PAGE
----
When the Shoe Doesn't Fit: Misguided and Counterproductive Policies and Practices for Girls in the Juvenile Justice System

Sandra S. Stone, State University of West Georgia
Celeste M. Norris, State University of West Georgia

ABSTRACT
Because girls have traditionally comprised such a small proportion of youths in the juvenile justice system, policies and practices have been focused primarily on boys' offenses, behaviors and needs. Although the number of girls in the system has been increasing over the past decade, policies and practices have not been revised to take their particular issues into account. A recent study of girls under state supervision in georgia revealed that not only were many policies and practices misguided, some were, in fact, counterproductive, often contriubuting to an increase in the girls' problems. This paper presents examples of some of these policies and practices, along with a discussion of how they are not only inappropriate, but may, in fact, do more harm than good. Recommendations are then offered for improvements that can be made based on research and knowledge about girls' particular issues and needs.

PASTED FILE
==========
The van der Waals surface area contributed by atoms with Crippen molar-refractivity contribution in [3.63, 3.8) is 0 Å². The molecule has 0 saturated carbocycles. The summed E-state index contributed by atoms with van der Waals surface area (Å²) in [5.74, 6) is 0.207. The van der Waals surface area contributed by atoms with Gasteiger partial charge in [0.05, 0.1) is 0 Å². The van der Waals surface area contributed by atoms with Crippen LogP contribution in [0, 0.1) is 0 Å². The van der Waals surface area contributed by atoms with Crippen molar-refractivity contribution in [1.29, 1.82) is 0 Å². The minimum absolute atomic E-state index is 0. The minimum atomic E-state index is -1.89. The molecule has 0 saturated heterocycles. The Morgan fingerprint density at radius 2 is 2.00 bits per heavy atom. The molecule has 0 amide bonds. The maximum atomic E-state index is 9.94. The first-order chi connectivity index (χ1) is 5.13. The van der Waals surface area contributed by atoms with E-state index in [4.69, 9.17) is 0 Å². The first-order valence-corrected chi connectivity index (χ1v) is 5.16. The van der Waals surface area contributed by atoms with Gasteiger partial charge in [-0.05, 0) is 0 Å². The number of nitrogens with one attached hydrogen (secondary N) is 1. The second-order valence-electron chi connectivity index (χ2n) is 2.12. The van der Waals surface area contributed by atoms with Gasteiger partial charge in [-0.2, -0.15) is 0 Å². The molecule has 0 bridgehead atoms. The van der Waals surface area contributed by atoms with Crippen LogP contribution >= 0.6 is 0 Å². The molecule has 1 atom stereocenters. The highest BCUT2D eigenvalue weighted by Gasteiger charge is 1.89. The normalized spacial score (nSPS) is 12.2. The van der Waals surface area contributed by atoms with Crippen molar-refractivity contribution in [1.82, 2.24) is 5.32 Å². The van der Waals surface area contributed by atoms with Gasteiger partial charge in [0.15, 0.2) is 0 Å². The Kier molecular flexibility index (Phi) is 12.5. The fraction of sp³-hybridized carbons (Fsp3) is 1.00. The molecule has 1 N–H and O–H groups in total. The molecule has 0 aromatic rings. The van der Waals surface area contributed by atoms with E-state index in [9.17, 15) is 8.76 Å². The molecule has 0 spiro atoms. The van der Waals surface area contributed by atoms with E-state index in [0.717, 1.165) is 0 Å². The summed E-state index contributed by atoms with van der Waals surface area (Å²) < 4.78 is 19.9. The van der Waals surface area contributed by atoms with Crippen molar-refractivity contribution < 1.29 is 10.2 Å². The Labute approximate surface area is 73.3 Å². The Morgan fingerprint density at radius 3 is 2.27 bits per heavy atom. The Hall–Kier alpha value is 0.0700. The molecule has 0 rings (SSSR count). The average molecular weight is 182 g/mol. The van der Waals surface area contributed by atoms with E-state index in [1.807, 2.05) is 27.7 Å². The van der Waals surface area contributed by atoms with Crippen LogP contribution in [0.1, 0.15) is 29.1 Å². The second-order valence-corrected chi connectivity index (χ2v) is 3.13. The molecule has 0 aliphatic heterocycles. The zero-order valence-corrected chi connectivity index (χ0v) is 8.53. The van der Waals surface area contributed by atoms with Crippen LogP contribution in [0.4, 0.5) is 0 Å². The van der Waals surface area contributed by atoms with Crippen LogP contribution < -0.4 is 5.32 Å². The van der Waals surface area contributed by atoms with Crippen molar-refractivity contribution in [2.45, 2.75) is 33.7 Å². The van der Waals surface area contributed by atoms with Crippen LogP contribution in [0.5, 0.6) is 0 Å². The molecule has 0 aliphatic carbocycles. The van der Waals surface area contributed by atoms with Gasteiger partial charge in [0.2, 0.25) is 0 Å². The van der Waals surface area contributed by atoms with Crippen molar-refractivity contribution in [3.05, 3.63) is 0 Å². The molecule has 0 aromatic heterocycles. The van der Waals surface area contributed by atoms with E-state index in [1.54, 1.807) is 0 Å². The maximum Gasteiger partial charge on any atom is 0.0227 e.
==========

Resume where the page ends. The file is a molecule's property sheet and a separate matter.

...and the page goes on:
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Updated 05/20/2006